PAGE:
Common Resume Errors
A resume is an advertisement for a job. Make sure your resume does not include these writing errors.
- Unrelated to the position in question.
- Too long or too short.
- Unattractive with a poorly designed format, small type style, and crowded copy.
- Misspellings, poor grammar, wordiness, and repetition.
- Punctuation errors.
- Lengthy phrases, long sentences, and awkward paragraphs.
- Slick, amateurish, or "gimmicky" - appears over-produced.
- Boastful, egocentric, and aggressive.
- Contains dishonest, untrustworthy, or suspicious information.
- Missing critical categories, such as experience, skills, and education.
- Difficult to interpret because of poor organization and lack of focus - uncertain what the person has done or can do.
- Unexplained time gaps between jobs.
- Too many jobs in a short period of time - a job hopper with little evidence of career advancement.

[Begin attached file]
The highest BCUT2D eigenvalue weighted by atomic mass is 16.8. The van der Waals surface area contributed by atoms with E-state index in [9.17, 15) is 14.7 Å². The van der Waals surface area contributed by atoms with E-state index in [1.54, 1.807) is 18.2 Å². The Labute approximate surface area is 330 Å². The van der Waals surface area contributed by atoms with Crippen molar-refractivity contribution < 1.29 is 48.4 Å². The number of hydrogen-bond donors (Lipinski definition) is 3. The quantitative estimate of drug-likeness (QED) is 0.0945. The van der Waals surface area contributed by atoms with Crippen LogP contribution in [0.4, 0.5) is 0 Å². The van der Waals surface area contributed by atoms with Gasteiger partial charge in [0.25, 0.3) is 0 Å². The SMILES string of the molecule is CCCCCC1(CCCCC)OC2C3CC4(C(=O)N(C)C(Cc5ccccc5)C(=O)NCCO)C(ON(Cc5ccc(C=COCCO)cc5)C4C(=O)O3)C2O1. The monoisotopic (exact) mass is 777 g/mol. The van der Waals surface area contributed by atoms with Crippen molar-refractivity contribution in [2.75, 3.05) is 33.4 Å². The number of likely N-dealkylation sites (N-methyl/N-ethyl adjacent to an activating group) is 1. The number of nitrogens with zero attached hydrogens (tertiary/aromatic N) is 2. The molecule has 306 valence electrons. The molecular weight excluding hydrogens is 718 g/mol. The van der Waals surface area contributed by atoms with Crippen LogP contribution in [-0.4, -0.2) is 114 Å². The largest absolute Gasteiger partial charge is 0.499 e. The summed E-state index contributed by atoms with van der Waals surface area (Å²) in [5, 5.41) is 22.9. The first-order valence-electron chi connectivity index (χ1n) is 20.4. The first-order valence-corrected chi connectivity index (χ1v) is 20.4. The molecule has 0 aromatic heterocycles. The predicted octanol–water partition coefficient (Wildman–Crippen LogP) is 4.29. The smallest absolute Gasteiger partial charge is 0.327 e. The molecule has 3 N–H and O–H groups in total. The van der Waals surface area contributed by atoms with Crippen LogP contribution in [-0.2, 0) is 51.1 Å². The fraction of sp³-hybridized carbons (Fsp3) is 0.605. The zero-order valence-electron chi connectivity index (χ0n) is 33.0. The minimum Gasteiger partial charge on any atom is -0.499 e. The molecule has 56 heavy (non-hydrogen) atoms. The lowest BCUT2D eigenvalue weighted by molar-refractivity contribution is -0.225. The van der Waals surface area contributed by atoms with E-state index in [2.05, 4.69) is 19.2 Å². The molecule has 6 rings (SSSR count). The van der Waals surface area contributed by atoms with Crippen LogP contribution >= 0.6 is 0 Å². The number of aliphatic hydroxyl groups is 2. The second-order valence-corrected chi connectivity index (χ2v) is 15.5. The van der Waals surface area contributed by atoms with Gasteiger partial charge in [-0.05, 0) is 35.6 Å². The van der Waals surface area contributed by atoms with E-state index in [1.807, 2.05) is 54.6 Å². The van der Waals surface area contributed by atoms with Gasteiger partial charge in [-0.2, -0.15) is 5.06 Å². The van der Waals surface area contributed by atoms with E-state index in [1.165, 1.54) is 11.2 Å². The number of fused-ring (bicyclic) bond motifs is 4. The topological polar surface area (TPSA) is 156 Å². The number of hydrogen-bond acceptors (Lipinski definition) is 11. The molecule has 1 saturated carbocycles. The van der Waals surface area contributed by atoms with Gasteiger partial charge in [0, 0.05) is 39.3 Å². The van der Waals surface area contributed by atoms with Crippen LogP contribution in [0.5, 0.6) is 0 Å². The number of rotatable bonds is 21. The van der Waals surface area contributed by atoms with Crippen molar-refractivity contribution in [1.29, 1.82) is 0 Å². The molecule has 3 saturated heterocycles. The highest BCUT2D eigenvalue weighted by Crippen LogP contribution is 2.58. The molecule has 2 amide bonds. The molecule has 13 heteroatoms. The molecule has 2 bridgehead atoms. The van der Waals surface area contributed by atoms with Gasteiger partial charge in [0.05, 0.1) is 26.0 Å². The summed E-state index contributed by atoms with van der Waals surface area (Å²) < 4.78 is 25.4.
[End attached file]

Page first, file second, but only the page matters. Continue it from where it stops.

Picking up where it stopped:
- No evidence of past accomplishments or a pattern of performance from which to predict future performance; primarily focuses on formal duties and responsibilities that came with previous jobs.
- Lacks credibility and content - includes much fluff and "canned" resume language.
- States a strange, unclear, or vague objective.
- Appears over-qualified or under-qualified for the position.
- Includes distracting personal information that does not enhance the resume nor the candidate.
- Fails to include critical contact information (telephone number and e-mail address) and uses an anonymous address (P.O. Box number).
- Uses jargon and abbreviations unfamiliar to the reader.
- Embellishes name with formal titles, middle names, and nicknames which make the job candidate appear odd or strange.
- Repeatedly refers to "I" and appears self-centered.
- Includes obvious self-serving references that raise credibility questions.
- Sloppy, with handwritten corrections - crosses out "married" and writes "single"!
- Includes red flag information such as being incarcerated, fired, lawsuits or claims, health or performance problems, or stating salary figures, including salary requirements, that may be too high or too low.
SOURCE: Adapted from Military Transition to Civilian Success (Impact Publications) pages 232-234. Copyright 2006. All rights reserved.